Of course, it’s reasonable to expect that your “ok to lose” employees will periodically try to leave your organization for various reasons, including more money or a change of venue. However, you should be alarmed when you learn that when they try to leave, in most cases, they simply can’t. And the primary reason they can’t leave is that external recruiters and hiring managers don’t find them worth pursuing. So if you have time, the next section highlights the multiple talent management processes that are likely making your “ok to lose” employees less desirable. Seven hidden talent management problem areas are likely reducing the desirable recruiting among your “ok to lose” employees. Those 7 talent management problem areas include:

  • Poor employee development efforts make your “ok to lose” less recruitable
  • A weak hiring process will consistently select less desirable new-hires 
  • Powerful golden handcuffs benefits will artificially keep employees from leaving 
  • Bad managers fail to fully train, develop or grow their employees, making them less recruitable 
  • Employee exit agreements (nondisclosure) will create artificially low turnover rates 
  • Poor performance management means that you won’t release enough weak performers 
  • Failing to release surplus employees will artificially reduce turnover until layoffs are inevitable.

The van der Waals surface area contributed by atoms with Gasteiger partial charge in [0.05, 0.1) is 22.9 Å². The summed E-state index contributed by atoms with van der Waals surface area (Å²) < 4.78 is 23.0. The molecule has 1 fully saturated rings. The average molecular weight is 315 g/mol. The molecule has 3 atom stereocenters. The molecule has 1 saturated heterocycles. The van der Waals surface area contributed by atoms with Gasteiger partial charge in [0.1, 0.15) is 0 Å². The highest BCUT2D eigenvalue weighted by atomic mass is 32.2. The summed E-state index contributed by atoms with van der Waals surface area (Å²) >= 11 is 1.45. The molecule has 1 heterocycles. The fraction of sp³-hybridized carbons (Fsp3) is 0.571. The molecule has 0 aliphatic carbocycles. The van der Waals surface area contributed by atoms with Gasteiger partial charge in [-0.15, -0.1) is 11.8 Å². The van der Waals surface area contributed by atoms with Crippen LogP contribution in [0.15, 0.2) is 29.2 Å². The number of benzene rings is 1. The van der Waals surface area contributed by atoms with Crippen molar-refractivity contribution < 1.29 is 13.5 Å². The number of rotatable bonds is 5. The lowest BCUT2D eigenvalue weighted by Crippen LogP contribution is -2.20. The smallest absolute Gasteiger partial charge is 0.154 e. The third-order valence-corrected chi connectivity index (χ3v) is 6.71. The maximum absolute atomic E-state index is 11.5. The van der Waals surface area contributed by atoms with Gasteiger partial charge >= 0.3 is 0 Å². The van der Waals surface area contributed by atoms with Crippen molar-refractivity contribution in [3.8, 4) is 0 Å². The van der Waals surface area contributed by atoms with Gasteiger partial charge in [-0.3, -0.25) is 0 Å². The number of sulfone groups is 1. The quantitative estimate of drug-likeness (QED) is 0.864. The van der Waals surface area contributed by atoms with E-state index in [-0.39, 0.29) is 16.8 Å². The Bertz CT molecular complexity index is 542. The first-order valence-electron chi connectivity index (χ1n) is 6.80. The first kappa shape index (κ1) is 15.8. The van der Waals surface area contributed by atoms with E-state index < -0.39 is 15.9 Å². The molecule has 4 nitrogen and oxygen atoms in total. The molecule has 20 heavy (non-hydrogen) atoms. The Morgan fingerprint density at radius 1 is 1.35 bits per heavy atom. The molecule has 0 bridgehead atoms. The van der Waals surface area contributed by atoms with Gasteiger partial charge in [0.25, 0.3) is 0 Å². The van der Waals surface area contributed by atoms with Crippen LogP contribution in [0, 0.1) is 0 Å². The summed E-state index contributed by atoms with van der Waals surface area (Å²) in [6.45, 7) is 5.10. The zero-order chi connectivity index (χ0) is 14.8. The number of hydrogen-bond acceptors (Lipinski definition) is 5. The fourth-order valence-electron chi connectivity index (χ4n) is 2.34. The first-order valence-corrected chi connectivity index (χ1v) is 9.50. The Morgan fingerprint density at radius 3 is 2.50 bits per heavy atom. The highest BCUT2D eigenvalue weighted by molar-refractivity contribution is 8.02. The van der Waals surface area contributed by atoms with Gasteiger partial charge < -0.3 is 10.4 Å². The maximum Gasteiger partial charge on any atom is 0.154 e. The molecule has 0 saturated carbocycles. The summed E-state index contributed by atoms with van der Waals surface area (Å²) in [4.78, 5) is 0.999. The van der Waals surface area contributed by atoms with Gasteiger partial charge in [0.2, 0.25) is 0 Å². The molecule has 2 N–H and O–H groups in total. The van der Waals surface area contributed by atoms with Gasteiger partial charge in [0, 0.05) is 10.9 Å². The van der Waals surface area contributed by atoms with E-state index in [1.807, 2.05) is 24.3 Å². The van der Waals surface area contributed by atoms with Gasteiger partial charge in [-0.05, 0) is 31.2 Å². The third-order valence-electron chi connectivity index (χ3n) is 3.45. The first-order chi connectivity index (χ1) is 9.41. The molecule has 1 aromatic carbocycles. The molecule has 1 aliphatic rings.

If you only do one thing volunteer to work with a staff member from both your CFO’s and your COO’s office to come up with a mutually acceptable estimated rough cost of keeping each “ok to lose” employee for another unnecessary month. Then use that estimate to convince your managers about the value of increasing turnover among your “ok to lose” group.

Final Thoughts

Currently, 100% of the time and resources devoted to managing corporate retention efforts are focused on reducing high levels of turnover among your most desirable employees. This exclusive investment likely occurs because everyone already knows about the costly damages that occur as a result of high turnover rates among top talent. However, in my view, it’s time for those with turnover responsibilities to broaden their perspective. So they have a two-pronged attack on retention. One effort that deals with the traditional overall travel rate. And the second focuses on the mostly hidden causes of too-low turnover among your “ok to lose” employees.

Author’s Note